It was a dashing charge, and for it, Clark earned a promotion to Colonel. But the 21st Massachusetts was soon forced out of the brickyard by a Confederate brigade. Back where they started, Clark heard the tragic news. Adjutant Stearns had been shot through the chest and was dead. Clark took the news hard. He had failed in his promise to watch over his protege. A friend of Frazar’s in the regiment later wrote home to his own family, “I am sorry to say that I have lost the best friend that I had in the army. I carried him off the battlefield. I tell you, that was a hard thing for me.”

The entire regiment mourned the loss of the young Adjutant. The commanding general of Union forces in North Carolina, Gen. Ambrose Burnside, ordered that the cannon the 21st Mass had captured be donated, according to the wishes of the regiment, to Amherst College in memory of Lt. Stearns. Eventually, the cannon that had been cast in Chicopee, Massachusetts, stolen from Ft. Macon, fired upon Union troops and the same that Clark leaped upon found its way to Morgan Hall.

I like to think that people still notice it there in that secluded space. I hope so.

14 responses to “Civil War Memorial Hidden in Plain Sight

  • Ted Stables

    Thanks for the article, well done. I discovered the existance of this gun over 2 years ago while researching artillery at the Battle of New Bern. What facinating story!

  • Ted Stables

    Scroll down thru the web page link below and you’ll see a familiar site.

    • Historicist

      Fascinating! Thanks for this info. I never knew what artillery unit they were engaged with. How great that the battery’s guns have been tracked down!

      • Ted Stables

        The North Carolina Museum of History has made a request of Amherst College to get the gun on loan in anticipation of the 150th commemeration of the Battle of New Bern. I have been told the request has been granted pending my organization funding the transportation. I feel this will be a great opportunity to again honor the men of the 21st Mass and Company C, 10th NCST (Brem’s Battery). I’m sure this gun has grown tired of it’s sentry duty by the stairway in Morgan Hall and would welcome a short visit to NC.

      • Historicist

        This is great news. I am glad to hear that the monument will be included in this exhibit and that it has not, in fact, been forgotten. Bravo to you and the NCMH for organizing this. Please do post back with any updates.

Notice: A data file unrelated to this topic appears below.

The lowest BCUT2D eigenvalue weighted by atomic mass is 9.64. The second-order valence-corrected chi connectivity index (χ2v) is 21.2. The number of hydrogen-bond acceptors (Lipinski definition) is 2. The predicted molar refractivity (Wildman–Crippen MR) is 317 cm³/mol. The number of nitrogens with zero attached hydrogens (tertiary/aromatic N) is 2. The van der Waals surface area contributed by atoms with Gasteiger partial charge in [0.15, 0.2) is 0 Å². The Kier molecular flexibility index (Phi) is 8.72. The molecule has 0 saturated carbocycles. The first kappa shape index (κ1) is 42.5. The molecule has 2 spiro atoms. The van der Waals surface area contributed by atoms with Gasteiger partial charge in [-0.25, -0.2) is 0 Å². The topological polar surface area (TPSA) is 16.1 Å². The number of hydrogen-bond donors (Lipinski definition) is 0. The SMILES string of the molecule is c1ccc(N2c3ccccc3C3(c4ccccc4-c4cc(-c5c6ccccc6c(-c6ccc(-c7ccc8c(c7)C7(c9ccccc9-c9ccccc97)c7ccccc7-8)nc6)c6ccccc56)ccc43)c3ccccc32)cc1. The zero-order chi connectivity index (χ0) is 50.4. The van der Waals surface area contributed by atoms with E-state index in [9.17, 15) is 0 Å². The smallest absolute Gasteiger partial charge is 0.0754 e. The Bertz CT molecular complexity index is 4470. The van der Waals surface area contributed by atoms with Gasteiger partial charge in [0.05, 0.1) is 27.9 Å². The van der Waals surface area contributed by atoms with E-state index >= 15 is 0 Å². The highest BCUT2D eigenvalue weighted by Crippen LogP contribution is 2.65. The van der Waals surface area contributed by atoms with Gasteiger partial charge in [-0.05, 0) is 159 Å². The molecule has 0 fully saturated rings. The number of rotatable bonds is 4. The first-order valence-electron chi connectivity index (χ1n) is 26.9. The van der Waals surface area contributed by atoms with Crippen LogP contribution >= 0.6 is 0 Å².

• Ted

    Thought I’d let you know that the gun has arrived at the NCMH in Raleigh and is being prepared for the exhibit. One thing we noticed on first observation is that the gun does, in fact, have many inscriptions, some of which were obscured by the mounting hardware. We will be transcribing all of them soon. I’ll keep you updated.

  • Steve Shaffer, Lt. Col., USAF (Ret)

    Ted Stables’ note re arrival of the cannon is welcomed. I look forward to reading the transcriptions of the inscriptions — particularly those hidden by the mounting hardware. I am researching the Battle of New Bern, and have transcribed several of Lt Col Clark’s letters — wonderful reads. Has anyone there transcribed ALL of his letters to family, friends and colleagues? I would be most interested to see those that I have missed.
    I am a guide at the New Bern Battlefield Park just 3.8 miles south of the city of New Bern. Also, I am a member of the Board of Directors of the New Bern Historical Society, the non-prof organization that owns approx 27 acres of the battlefield — the gap where the 21st Massachusetts and several other brilliantly led Union units punched through.

    Thank you for facilitating the return of the cannon. Also, thank you for this marvelous blog that stimulates our interest and buttresses our dedication to the continuing research and commemmoration to those men of both sides who made the ultimate sacrifice on these acres of pine woods and swamp.

    • Patrick Browne

      Mr. Shaffer,
      Thanks very much for your kind message. Fascinating that you are a guide at New Bern. I would love to see it some time. Years ago I made a trek to North Carolina with the intent of retracing Col. Clark’s steps. I only made it as far south as Roanoke Island, though, and had to abandon plans to go to New Bern due to time constraints. I would very much like to see it someday. I am very glad to hear that that portion of the battlefield is preserved. I had assumed it would be built over.
      I don’t think all of Col. Clark’s letters are transcribed. They are in the Special Collections at the UMass Library. I read them long ago, but do not know if they’ve been digitized in any way.
      As for the return of the cannon, I really had nothing to do with that. The North Carolina Museum of History apparently had been aiming to exhibit it for some time, as Mr. Stables informed me. It is an interesting coincidence that I wrote this blog entry at the same time as plans were underway to move it.

  • Ted

    Inscriptions on gun

    o Order of Gen. Burnside: Headquarters’ of North Carolina, Newbern, March 16, 1862. Special order No. 52.

    o The Commanding General directs that the six-pounder brass gun taken in the battery, where Adjutant Stearns of the 21st Mass. Volunteers met his death while gallantly fighting at the Battle of Newbern, shall be presented to his regiment as a monument to and memorial of a brave man.

    o By command of Brigadier General Burnside, Lewis Richmond Assistant Adjutant General, Lieutenant Colonel Clark commanding.

    Dulce et decorum est pro patria mori.

    This gun belonged to a battery of flying artillery which was silenced by a bayonet charge of the 21st Regiment Massachusetts Volunteers, under Lieutenant-Colonel W. S. Clark, at the battle of Newbern, North Carolina, March 14, 1862. It is the piece first surrendered on that day, and was presented to the regiment by Major-General A. E. Burnside, who so successfully directed the attack on this stronghold of the rebels. The officers of the 21st, with the approval of their gallant brigadier-general, J. L. Reno, have unanimously resolved to place it in the keeping of the Trustees of Amherst College, many of whose members were on the bloody field, as an enduring monument to the memory of their lamented brothers, who fell while bravely fighting for liberty and union.